Charles Perry’s New Album Takes Its Cues From Back In The Day
Soul singer Charles Perry has one foot stuck firmly in the past – and that’s how he likes it.
The Brooklyn musician borrowed from genres of yesteryear for his new album, “The Soul Superhero,” which pays homage to the old school with elements of funk, rock, R&B and pop. One highlight is “Panty Drop,” a doo-wop inflected, Little Richard-inspired ode to dropping the drawers that Perry said was inspired by his late grandfather, who also sang.
“I’m still stuck in that time,” Perry told BOSSIP. “That’s what’s in my ear everyday. They get sick of me playing these records, but I can’t.”
Perry was raised in a strict Baptist family and grew up singing in the church. He said he’d sneak and listen to his father’s record collection, taking in songs from artists like Marvin Gaye, Frank Sinatra, James Brown and the Rev. James Moore.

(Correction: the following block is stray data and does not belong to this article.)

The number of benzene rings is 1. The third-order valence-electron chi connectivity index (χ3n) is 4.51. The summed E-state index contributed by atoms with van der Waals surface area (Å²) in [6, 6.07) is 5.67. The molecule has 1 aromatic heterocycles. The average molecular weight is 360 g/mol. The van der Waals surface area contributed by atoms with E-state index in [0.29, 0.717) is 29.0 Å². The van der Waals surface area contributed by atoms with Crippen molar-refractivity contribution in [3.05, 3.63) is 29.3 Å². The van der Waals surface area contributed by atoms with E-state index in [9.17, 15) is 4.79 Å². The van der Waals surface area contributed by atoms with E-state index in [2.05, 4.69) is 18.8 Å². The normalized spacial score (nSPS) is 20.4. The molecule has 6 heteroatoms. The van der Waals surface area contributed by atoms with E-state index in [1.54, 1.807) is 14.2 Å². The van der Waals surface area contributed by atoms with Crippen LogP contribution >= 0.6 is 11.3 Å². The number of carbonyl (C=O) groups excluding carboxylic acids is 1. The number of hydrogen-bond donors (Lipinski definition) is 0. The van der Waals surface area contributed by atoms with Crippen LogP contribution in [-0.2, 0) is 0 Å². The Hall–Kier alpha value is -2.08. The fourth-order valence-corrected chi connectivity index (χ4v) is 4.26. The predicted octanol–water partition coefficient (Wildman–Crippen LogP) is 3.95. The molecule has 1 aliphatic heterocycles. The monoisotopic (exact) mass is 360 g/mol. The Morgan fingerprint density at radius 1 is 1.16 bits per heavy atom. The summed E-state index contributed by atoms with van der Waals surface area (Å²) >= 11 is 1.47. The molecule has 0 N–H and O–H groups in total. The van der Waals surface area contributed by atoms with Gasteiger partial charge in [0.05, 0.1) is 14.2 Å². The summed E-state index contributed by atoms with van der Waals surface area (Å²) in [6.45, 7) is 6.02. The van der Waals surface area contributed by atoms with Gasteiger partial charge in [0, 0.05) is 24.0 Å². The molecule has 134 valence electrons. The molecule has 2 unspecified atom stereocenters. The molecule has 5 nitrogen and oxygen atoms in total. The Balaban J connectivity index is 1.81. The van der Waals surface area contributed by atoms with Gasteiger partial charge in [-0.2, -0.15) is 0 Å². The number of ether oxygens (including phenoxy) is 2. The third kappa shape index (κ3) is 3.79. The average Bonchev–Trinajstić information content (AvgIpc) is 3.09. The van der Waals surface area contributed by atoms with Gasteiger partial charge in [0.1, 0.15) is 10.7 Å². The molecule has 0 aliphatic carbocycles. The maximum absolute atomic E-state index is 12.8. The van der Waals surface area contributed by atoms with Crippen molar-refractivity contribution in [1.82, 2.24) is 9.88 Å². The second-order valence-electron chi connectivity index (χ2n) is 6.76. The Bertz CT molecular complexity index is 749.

“That sound came from the greats,” Perry said. “That time, I call it the ‘Golden Years,’ when singing was singing.”
Perry’s musical perspective and knack for holding a tune drew the attention of the late gospel singer Ronald Winans when Perry was just eight years old. Winans approached him after he’d performed with his choir at the McDonalds Gospel Fest.
“He said, ‘that’s a gift from God,’” Perry recalled. “‘You can’t play with that.’ That really stood out to me. That was a turning point for me.”
Winan’s accolade was the push Perry needed to devote his life to music, and the end result was the album. He said his biggest critic – his 13-year-old, Prince Josiah – has already given it the seal of approval.
“He loves it,” Perry said. “He’s excited. He thinks it’s cool. That’s alright by me.”